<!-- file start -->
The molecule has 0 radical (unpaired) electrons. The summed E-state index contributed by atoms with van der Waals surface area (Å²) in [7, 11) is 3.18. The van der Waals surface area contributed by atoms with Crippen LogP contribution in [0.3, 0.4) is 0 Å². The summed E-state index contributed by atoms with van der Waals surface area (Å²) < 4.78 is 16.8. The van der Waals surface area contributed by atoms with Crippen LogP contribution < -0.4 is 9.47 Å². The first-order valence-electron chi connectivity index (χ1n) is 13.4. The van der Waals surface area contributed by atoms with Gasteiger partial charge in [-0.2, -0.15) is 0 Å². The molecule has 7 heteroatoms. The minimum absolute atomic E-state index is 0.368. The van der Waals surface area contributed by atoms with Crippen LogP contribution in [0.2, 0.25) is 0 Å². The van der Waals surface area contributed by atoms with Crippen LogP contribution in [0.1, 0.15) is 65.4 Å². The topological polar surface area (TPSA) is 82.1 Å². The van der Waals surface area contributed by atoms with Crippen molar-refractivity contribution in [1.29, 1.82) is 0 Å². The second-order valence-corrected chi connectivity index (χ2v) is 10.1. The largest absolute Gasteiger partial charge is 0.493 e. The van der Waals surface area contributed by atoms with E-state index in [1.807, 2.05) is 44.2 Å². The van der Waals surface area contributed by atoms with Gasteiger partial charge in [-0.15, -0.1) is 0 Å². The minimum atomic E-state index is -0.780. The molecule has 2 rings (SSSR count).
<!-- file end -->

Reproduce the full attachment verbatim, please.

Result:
The molecule has 0 radical (unpaired) electrons. The summed E-state index contributed by atoms with van der Waals surface area (Å²) in [7, 11) is 3.18. The van der Waals surface area contributed by atoms with Crippen LogP contribution in [0.3, 0.4) is 0 Å². The summed E-state index contributed by atoms with van der Waals surface area (Å²) < 4.78 is 16.8. The van der Waals surface area contributed by atoms with Crippen LogP contribution < -0.4 is 9.47 Å². The first-order valence-electron chi connectivity index (χ1n) is 13.4. The van der Waals surface area contributed by atoms with Gasteiger partial charge in [-0.2, -0.15) is 0 Å². The molecule has 7 heteroatoms. The minimum absolute atomic E-state index is 0.368. The van der Waals surface area contributed by atoms with Crippen LogP contribution in [0.2, 0.25) is 0 Å². The van der Waals surface area contributed by atoms with Crippen LogP contribution in [0.1, 0.15) is 65.4 Å². The topological polar surface area (TPSA) is 82.1 Å². The van der Waals surface area contributed by atoms with Crippen molar-refractivity contribution in [1.29, 1.82) is 0 Å². The second-order valence-corrected chi connectivity index (χ2v) is 10.1. The largest absolute Gasteiger partial charge is 0.493 e. The van der Waals surface area contributed by atoms with E-state index in [1.807, 2.05) is 44.2 Å². The van der Waals surface area contributed by atoms with Gasteiger partial charge in [-0.15, -0.1) is 0 Å². The minimum atomic E-state index is -0.780. The molecule has 2 rings (SSSR count).